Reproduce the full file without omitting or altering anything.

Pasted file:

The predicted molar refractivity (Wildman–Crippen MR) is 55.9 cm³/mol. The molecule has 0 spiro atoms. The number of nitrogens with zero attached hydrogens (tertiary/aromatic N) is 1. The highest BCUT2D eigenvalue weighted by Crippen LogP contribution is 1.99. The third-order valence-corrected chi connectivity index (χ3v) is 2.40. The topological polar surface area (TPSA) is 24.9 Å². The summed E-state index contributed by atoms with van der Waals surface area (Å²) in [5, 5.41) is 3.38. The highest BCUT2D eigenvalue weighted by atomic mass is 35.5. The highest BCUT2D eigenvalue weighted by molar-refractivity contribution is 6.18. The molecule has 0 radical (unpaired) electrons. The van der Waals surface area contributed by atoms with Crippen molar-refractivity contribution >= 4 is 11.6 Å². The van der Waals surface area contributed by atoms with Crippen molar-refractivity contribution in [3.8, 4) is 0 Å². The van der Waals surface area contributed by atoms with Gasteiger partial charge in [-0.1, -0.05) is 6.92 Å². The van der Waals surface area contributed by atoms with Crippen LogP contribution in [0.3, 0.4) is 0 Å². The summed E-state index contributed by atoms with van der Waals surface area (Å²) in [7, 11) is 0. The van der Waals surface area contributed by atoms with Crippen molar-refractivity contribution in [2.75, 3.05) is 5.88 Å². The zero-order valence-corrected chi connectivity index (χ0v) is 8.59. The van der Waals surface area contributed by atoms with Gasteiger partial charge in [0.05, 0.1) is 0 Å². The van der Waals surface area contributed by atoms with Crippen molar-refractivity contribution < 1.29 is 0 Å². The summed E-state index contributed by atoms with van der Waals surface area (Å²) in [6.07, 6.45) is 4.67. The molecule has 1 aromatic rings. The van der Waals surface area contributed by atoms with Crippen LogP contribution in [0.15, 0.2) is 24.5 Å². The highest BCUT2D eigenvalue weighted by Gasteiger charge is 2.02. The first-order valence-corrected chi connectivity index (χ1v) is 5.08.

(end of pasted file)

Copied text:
The predicted molar refractivity (Wildman–Crippen MR) is 55.9 cm³/mol. The molecule has 0 spiro atoms. The number of nitrogens with zero attached hydrogens (tertiary/aromatic N) is 1. The highest BCUT2D eigenvalue weighted by Crippen LogP contribution is 1.99. The third-order valence-corrected chi connectivity index (χ3v) is 2.40. The topological polar surface area (TPSA) is 24.9 Å². The summed E-state index contributed by atoms with van der Waals surface area (Å²) in [5, 5.41) is 3.38. The highest BCUT2D eigenvalue weighted by atomic mass is 35.5. The highest BCUT2D eigenvalue weighted by molar-refractivity contribution is 6.18. The molecule has 0 radical (unpaired) electrons. The van der Waals surface area contributed by atoms with Crippen molar-refractivity contribution >= 4 is 11.6 Å². The van der Waals surface area contributed by atoms with Crippen molar-refractivity contribution in [3.8, 4) is 0 Å². The van der Waals surface area contributed by atoms with Gasteiger partial charge in [-0.1, -0.05) is 6.92 Å². The van der Waals surface area contributed by atoms with Crippen LogP contribution in [0.3, 0.4) is 0 Å². The summed E-state index contributed by atoms with van der Waals surface area (Å²) in [7, 11) is 0. The van der Waals surface area contributed by atoms with Crippen molar-refractivity contribution in [2.75, 3.05) is 5.88 Å². The zero-order valence-corrected chi connectivity index (χ0v) is 8.59. The van der Waals surface area contributed by atoms with Gasteiger partial charge in [0.05, 0.1) is 0 Å². The van der Waals surface area contributed by atoms with Crippen molar-refractivity contribution < 1.29 is 0 Å². The summed E-state index contributed by atoms with van der Waals surface area (Å²) in [6.07, 6.45) is 4.67. The molecule has 1 aromatic rings. The van der Waals surface area contributed by atoms with Crippen LogP contribution in [0.15, 0.2) is 24.5 Å². The highest BCUT2D eigenvalue weighted by Gasteiger charge is 2.02. The first-order valence-corrected chi connectivity index (χ1v) is 5.08.